- Develop or recommend the development of new policies and procedures affecting broad security functional area(s), their policy, programs and operations; such as, security of contractor operation in the US, its foreign subsidiaries, and/or contractors of our Allies as a result of co-production programs.

- Apply experimental techniques to evaluate the probability of compromise resulting from the transfer of classified major weapons systems to foreign governments or organizations.

Degree A-9 - 115 points

Assignments at this degree require a mastery of the security administration field in order to generate and develop new., integrated hypotheses and theories. Employee is recognized as a department authority on security countermeasures. Does serve as a leading authority in the security administration field throughout the Defense Department or the IC.

Employees at this level plan, organize and direct studies to develop long range (e.g., 5 - 10 year) studies and forecasts. They recommend methods for enhancing the efficiency of security countermeasures and/or defensive counterintelligence systems through modification or application of evolving technology. They participate as technical experts in interdepartmental or intergovernmental study groups convened to resolve critical issues in existing or planned security -programs requiring innovative solutions.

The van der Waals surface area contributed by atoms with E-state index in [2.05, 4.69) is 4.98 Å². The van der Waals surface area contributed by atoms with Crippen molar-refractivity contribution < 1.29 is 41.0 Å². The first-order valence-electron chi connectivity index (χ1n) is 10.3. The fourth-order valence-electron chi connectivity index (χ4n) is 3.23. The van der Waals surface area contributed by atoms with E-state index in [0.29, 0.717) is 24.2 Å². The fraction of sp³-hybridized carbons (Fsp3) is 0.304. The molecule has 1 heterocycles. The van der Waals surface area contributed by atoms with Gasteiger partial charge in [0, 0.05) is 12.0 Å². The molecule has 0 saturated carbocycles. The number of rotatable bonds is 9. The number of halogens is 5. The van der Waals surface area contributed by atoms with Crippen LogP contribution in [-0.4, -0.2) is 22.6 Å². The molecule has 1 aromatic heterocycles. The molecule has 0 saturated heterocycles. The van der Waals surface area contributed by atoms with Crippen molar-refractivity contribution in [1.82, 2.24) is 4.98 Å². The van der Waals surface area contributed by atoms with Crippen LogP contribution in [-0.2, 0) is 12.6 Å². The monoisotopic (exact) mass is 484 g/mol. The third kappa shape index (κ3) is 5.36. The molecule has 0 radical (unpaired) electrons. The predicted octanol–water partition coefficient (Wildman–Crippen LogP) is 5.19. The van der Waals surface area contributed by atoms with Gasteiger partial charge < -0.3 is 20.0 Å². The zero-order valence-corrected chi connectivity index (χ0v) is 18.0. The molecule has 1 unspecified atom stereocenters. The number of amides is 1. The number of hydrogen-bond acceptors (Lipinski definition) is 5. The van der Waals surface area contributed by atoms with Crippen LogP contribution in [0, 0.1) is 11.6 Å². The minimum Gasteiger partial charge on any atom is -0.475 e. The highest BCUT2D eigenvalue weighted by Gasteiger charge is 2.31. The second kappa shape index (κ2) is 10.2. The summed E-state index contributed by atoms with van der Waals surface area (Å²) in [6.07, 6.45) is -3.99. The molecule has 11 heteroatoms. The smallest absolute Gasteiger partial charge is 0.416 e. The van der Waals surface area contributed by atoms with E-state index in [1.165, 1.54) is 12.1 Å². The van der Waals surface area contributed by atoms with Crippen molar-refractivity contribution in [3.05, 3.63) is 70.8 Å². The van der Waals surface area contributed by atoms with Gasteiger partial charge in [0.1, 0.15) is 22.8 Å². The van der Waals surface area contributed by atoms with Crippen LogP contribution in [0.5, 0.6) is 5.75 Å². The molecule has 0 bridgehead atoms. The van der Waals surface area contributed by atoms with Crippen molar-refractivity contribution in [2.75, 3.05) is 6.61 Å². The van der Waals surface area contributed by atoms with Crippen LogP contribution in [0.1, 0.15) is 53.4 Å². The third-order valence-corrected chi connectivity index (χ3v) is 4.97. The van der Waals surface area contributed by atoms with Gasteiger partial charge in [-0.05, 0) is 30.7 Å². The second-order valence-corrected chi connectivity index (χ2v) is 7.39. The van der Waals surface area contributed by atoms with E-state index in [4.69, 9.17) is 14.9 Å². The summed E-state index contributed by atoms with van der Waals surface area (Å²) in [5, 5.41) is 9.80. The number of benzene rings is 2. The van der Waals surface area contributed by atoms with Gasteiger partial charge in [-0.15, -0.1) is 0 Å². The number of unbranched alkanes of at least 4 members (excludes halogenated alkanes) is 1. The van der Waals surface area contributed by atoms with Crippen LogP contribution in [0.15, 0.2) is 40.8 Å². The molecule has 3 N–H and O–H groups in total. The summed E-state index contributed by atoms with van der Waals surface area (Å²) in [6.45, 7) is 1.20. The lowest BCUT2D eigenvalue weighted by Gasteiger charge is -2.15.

Security specialists at this degree are frequently called upon because of their recognized expertise and extensive operational experience; they are particularly skilled at interpreting threat projections, developing vulnerability analyses, and managing broad-based security assets to meet organizational requirements for particularly complex, changeable field or operational situations within the Department or IC.


- Develop a program to forecast long-range security requirements and new policies to protect major end item equipment or breakthrough military technology which is in the research and development phase.

- Act as the Army's final authority on interdepartmental or intergovernmental working groups developing new security policy, applying to and necessitated by the dynamic nature of multinational weapons systems production agreements.


This factor measures the nature of the guidelines used (e.g., regulations, procedures, precedents, methods, techniques and other guidelines that govern the work) and the degree of interpretation required of these references, including the elements of judgment and originality.

Note on Factor B - Guidelines.

For specific security programs, Security Specialists use (apply, interpret, supplement, recommend change to, etc.) regulations of other agencies of the IC such as NSA or CIA. When evaluating this factor, do not attach undue weight to the fact that an employee may be using non-Army regulations in the performance of his/her duties. Factor B requires the evaluator to consider the degree of interpretation required of these references, and the degree of judgment and originality the employee needs in order to complete his/her assignment(s).

Degree B-2 - 25 Points